Our culture of disposability, and its costs

Van Jones spoke at a TED event in Santa Monica in November, about the economic injustice of plastic, and the culture of disposability that permeates our society.  He brings up a really interesting point when he compares the person who recycles their plastic water bottles and the person who throws them away. Typically, the person who recycles their bottle will feel satisfied that they are doing their part for the environment.  However, the cost of plastic manufacture and recycling are borne by the poor of the world.  The stretch of American known as ‘Cancer Alley,’ along 85 miles of the Mississippi River from Baton Rouge to New Orleans, produces plastic and petrochemicals, and has disproportionately high cancer rates.  Van Jones points out that plastic is often shipped to China for recycling, where more poor people process it.  When we satisfy our thirst conveniently with disposable containers, there are costs borne outside of the direct transaction, what economists call externalities.

However, our culture celebrates convenience and consumption, and many of us don’t understand the true costs of how we live.  Bill Gerlach talks about Mindful Consumption in his blog, The New Pursuit.  He writes about restoring our balance with the natural world, and becoming present to our lives, the world around us, and our place in it.  He offers some helpful strategies for mindful consumption, including buying less plastic, single-tasking, and pausing before making a purchase.  Becoming more mindful  is difficult in today’s world, with the litany of communication media, and our go-go-go lifestyles.   However, we have crucially lost touch with what it is that makes us human.  Thomas Berry, author of The Dream of the Earth, was a Catholic priest and a deep ecologist.  He wrote that our culture is distorted, and is “the origin of the deteriorating influence that we have on the life systems of the Earth.”  We would be smart to rethink our throwaway culture, because honestly, there is no ‘away.’


Bioneers by the Bay, and the Marion Institute ROCK!

This weekend I attended an amazing event:  CONNECTING FOR CHANGE: A Bioneers by the Bay Conference Presented by the Marion Institute.  After a fantastic weekend at Bioneers, I am recharged and motivated.  Some of the best minds of our generation spoke to the 2000 folks, young and old, who spent the weekend at the conference.  Van Jones, one of the Friday keynote speakers, spoke about an optimism he had, and exhorted the audience to not be down.  In a memorable section, he compared hope to the desire to lose weight, and change to actually doing the work, day in and day out, to lose weight.  Change is hard work, he said.  Despite only spending six months working in the White House, Jones said it was still a fantastic opportunity to see how decisions are made behind the curtain.

One theme that was touched on by both Alan Khazei, founder of City Year, and Annie Leonard, creator of The Story of Stuff, was relearning what it means to be a citizen.  Leonard said that we are not going to create a sustainable society by shopping, but rather, by working together and building community.  Leonard later ran a workshop, in which she discusses principles of systems thinking, and engaged the audience to suggest leverage points where sustainability can be fostered.  Khazei’s recent book, Big Citizenship, is one I am looking forward to reading.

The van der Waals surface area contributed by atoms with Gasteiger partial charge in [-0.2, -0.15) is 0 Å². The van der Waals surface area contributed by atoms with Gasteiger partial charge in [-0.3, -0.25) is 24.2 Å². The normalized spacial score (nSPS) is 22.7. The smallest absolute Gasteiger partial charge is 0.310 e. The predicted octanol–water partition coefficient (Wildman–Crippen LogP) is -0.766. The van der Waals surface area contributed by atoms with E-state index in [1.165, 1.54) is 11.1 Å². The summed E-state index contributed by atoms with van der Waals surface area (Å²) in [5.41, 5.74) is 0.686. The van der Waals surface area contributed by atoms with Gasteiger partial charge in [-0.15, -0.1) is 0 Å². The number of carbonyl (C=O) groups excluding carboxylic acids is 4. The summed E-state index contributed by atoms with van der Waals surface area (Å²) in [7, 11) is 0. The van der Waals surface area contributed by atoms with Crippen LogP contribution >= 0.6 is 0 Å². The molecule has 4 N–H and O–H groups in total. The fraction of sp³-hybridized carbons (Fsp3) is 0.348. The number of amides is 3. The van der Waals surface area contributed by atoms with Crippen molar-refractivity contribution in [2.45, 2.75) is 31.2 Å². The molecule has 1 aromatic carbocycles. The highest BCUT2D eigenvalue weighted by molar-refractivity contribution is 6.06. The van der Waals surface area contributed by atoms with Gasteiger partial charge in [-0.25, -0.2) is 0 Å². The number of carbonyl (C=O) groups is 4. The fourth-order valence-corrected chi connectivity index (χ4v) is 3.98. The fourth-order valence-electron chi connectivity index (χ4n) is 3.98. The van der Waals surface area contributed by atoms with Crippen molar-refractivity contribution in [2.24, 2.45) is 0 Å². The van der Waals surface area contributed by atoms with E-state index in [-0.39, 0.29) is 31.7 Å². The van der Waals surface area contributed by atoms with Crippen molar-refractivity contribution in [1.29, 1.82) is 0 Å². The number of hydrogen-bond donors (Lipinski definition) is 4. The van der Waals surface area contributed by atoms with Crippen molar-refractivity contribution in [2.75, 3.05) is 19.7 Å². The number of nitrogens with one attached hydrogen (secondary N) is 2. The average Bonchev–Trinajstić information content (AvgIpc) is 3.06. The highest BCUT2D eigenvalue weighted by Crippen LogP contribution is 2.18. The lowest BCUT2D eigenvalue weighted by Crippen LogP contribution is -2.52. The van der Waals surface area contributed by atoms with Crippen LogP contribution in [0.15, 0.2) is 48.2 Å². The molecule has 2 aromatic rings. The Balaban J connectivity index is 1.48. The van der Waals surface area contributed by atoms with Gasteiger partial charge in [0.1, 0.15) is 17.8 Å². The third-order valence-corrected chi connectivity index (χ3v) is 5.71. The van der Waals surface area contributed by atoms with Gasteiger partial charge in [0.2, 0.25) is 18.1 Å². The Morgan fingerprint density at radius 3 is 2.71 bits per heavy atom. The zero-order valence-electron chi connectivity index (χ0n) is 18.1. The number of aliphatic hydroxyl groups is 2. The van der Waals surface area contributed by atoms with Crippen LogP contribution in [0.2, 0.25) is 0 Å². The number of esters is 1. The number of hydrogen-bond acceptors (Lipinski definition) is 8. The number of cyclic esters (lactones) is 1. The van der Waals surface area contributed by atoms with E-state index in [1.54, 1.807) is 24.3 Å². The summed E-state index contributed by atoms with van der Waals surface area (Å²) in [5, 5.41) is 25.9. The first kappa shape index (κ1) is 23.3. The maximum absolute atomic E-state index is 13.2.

Several successful entrepreneurs spoke about their successes; Seth Goldman, co-founder of Honest Tea, discussed Coca-Cola, organic tea, and the company’s recent guerilla marketing strategy; Eric Henry, creator of the sustainable company Cotton of the Carolinas, spoke of the challenges of growing both local and organic cotton, and a new business model called ‘Dirt to Shirt in 750 miles.’  David de Rothschild gave a keynote address about the Plastiki project, where he recently took a sailboat created from plastic bottles  across the Pacific; Rothschild then ran a workshop for a group of 20 of us about how to create successful guerilla marketing campaigns.  Greg Mortenson, author of Three Cups of Tea, and builder of schools in Afghanistan, spoke about his efforts, and produced a sustained two minute standing ovation.

There were several contributions from Rhode Island, as well.  Adeola Oredola, Executive Director of Youth In Action, a non-profit organization run by Providence teenagers, spoke about her own upbringing in Providence, and the reason she remains committed to improving the lives of children in her Washington Park community. Providence residents Michalle Saintil and Rudy Cabrera both performed some of their inspiring spoken word verse.

Bioneers is so big that one cannot experience the entire conference: at any one point there are simultaneous workshops and speakers, plus local businesses and demonstrations.  The Marion Institute, organizers of the conference, did an amazing job.  One of my favorite opportunities was lunch, catered by a local restaurant, with opportunities to engage fellow conference goers and speakers in conversation.  The atmosphere was intimate and open.   I made lots of exciting connections.

One moment of the conference shocked me and gave me pause.  One of my biggest inspirations, and a leading figure in changing the way we consume, told us that they recently received death threats and are under FBI protection, after ongoing criticism by Glen Beck.  I don’t want to mention the name here, but it reminded me both about the seriousness of the problems we face, and the power of those that resist change.  However, listening to Greg Mortenson, Diane Wilson, Alan Khezi, Van Jones, David De Rothschild and Annie Leonard speak about what they as individuals have accomplished, it was clear to me that we all have power to make a big difference, if we can only get the courage to take the first step.

I can’t wait until next year!